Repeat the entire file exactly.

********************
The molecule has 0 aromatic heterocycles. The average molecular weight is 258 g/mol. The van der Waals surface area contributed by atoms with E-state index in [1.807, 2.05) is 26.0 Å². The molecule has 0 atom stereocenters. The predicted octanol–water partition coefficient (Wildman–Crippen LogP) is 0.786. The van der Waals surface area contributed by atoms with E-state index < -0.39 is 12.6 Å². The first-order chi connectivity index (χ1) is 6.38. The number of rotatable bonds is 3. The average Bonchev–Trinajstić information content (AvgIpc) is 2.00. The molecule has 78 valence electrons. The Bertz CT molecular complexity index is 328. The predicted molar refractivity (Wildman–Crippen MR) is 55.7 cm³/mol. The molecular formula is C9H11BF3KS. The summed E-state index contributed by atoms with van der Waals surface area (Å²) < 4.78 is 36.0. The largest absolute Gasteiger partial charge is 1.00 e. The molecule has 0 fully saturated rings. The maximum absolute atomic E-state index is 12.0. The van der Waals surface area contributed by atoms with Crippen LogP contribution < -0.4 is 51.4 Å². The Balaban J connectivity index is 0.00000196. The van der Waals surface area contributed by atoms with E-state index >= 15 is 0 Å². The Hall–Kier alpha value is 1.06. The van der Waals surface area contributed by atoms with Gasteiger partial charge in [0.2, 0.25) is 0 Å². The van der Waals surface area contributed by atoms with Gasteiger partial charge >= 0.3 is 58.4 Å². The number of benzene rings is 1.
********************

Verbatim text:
The molecule has 0 aromatic heterocycles. The average molecular weight is 258 g/mol. The van der Waals surface area contributed by atoms with E-state index in [1.807, 2.05) is 26.0 Å². The molecule has 0 atom stereocenters. The predicted octanol–water partition coefficient (Wildman–Crippen LogP) is 0.786. The van der Waals surface area contributed by atoms with E-state index < -0.39 is 12.6 Å². The first-order chi connectivity index (χ1) is 6.38. The number of rotatable bonds is 3. The average Bonchev–Trinajstić information content (AvgIpc) is 2.00. The molecule has 78 valence electrons. The Bertz CT molecular complexity index is 328. The predicted molar refractivity (Wildman–Crippen MR) is 55.7 cm³/mol. The molecular formula is C9H11BF3KS. The summed E-state index contributed by atoms with van der Waals surface area (Å²) < 4.78 is 36.0. The largest absolute Gasteiger partial charge is 1.00 e. The molecule has 0 fully saturated rings. The maximum absolute atomic E-state index is 12.0. The van der Waals surface area contributed by atoms with Crippen LogP contribution < -0.4 is 51.4 Å². The Balaban J connectivity index is 0.00000196. The van der Waals surface area contributed by atoms with E-state index >= 15 is 0 Å². The Hall–Kier alpha value is 1.06. The van der Waals surface area contributed by atoms with Gasteiger partial charge in [0.2, 0.25) is 0 Å². The van der Waals surface area contributed by atoms with Gasteiger partial charge >= 0.3 is 58.4 Å². The number of benzene rings is 1.